One of these occurs in the context of exhorting exegetes to remember that their just concern to establish the literal sense of Scripture should not become an occasion for neglectingits true spiritual sense. Among the many positive effects of giving due attention to the latter, said the Pope, would be that of “reducing to silence” those who complain that they find no spiritual nourishment in modem exegesis, and hence over-react by dismissing the importance of the literal sense and taking refuge in a vague, subjective and symbolic reading of Scripture: “a certain spiritual and, as they say, mystical interpretation.”15The other passage is better known because although, when understood in its true historical context, it is no more “revolutionary” than the expression just cited, it has since been honed into a sharp apologetic weapon by exegetes who use it to strike withrighteous indignation those members of the faithful who express alarm at their rationalistic theses (theses, in many cases, which are substantially the same as those condemned by Pius XII himself in his subsequent encyclical Humani generis of 1950). We are referring to the frequently quoted sentence in which the Pope calls on all Catholics to show charity and justice in evaluating the work of exegetes (those “strenuous workers in the Lord’s vineyard”16), adding that everyone “ought carefully to avoid that insufficiently prudent zeal which judges whatever is new to be, for that very reason, deserving of attack or suspicion.”17

This one sentence has been elevated into a major locus theologicus in the conventional modem re-reading of Divino afflante Spiritu-a “magnificent principle,” as Frs. Raymond Brown and Thomas Aquinas Collins call it.18Catholics have been assured by Fr. Brown that by these words Pius XII in effect censures the “right-wing vigilanteeism” of those “literalists,” “ultra-rightists,” and “fundamentalist editorial and column writers”19who dare to query the doctrinal soundness of the revisionist biblical scholarship which he so prominently represents. He goes on to charge such critics with constituting “a danger for the continuing progress of Catholic biblical studies in this century” and threatening “to frustrate the vision of Pius XII who may well prove to be the greatest Pope-theologian of the century.”20

One cannot but marvel at Fr. Brown’s audacity in claiming the implicit backing of Pope Pius XII for the kind of exegesis which casts doubt on the historical reliability of the Gospel Resurrection Narratives, and on whether the Virginal Conception of Christ can really be proved from Scripture. The gulf which separates, this claim from historical reality in regard to Divino afflante Spiritu becomes even clearer when we realize what the encyclical’s author really did have in mind in briefly warning Catholics not to be over-zealous in criticizing whatever is new in biblical studies. The truth is that the doctrinal position of the maverick Italian priest alluded to here by Pius XII had virtually nothing in common with that of those post-conciliar Catholic publications which habitually take issue with Fr. Brown and his like-minded colleagues.

Already in 1941, two years before the encyclical was published, Fr. Ruotolo’s pamphlet was actually rebutted by a minor document of the Pontifical Biblical Commission, published only in Italian and sent out to the same audience to which the priest had distributed his own diatribe. From this rebuttal of his work we learn not only that he wanted exegetes almost to ignore the literal sense of Scripture in order to excogitate arbitrary allegorical and “mystical” interpretations; he also berated their “modern” zeal for studying ancient Oriental languages and literature, and for patiently comparing manuscripts to arrive at a text as close as possible to the original inspired one. Why? Because according to this “traditionalist” priest, all such “worldly” and “unspiritual” pursuits went contrary to the Council of Trent! Misconstruing that Council’s teaching on the status of the Latin Vulgate version of the Bible, Fr. Ruotolo denounced all these modem scientific studies as worse than useless, because he thought the Vulgate text was already as perfect a version as one could ever wish for, and considered it dangerous to even contemplate correcting the Vulgate by reference to the original Greek or Hebrew.21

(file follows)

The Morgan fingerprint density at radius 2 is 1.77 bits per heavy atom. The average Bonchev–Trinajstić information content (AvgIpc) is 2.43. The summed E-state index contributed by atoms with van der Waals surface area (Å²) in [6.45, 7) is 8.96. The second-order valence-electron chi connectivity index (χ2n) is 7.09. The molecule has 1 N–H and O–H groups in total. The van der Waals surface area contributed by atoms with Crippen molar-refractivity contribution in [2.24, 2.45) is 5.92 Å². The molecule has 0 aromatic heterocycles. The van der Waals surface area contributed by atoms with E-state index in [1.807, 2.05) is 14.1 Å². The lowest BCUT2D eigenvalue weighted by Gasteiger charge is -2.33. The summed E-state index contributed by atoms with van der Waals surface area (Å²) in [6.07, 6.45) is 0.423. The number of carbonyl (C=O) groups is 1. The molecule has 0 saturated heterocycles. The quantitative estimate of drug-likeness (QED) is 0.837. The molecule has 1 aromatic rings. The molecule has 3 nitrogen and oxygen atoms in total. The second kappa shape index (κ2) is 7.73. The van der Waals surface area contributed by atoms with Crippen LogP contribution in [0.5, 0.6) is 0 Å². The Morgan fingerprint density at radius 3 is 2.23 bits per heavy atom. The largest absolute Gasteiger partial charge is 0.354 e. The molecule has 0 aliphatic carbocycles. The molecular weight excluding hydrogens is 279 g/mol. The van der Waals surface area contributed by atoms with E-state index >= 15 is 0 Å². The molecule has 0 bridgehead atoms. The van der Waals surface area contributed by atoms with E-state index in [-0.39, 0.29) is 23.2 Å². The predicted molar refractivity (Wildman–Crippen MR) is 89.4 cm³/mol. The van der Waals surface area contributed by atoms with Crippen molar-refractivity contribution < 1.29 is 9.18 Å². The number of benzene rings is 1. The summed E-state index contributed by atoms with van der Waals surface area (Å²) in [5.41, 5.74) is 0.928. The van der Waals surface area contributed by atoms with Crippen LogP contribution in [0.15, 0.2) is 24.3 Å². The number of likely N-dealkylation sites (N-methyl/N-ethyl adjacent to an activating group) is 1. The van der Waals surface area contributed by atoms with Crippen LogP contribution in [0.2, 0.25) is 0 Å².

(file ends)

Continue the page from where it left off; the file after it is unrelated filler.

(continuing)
In the light of this background information, we can readily see how completely unfounded is the claim that Pius XII’s brief admonition to Catholics who might be over-suspicious of anything new indicates some sort of “revolutionary” and “liberating” change of direction on the part of the Magisterium, and that a supposed conservative threat to “a critical-scientific method of interpreting the Bible” was what “mainly” motivated the Pope to produce his encyclical. Indeed, so minor was that threat perceived to be by Church authorities back then that the Biblical Commission’s letter began by almost apologizing to the Italian Bishops for taking up their valuable time in rebutting the anonymous pamphlet they had all received a few weeks earlier”22 And since that letter in any case took care of the matter quite adequately in 1941, how could it be credibly maintained that two years after this local storm in a teacup had duly been calmed, the Supreme Pontiff saw this issue as the “main” problem among those “needs of the times” which called for a full-scale encyclical addressed to the universal Church?23

In conclusion, it is worth noting that shortly after Divino afflante Spiritu was published, that is, years before revisionist scholars began to portray it as predominantly ‘anti-conservative’ in content and motivation, a noted `progressive’ exegete, Fr. Jean Levie, who was certainly seeking to give full weight to anything innovative he could find in the encyclical,24acknowledged that, while Dolindo Ruotolo’s recent attack on approved scientific exegesis was indeed implicitly alluded to and rebuked by Pius XII, it was only a “local incident” with no significant parallels outside Italy, and “was not the essential motivation for the publication of the encyclical Divino afflante Spiritu.”25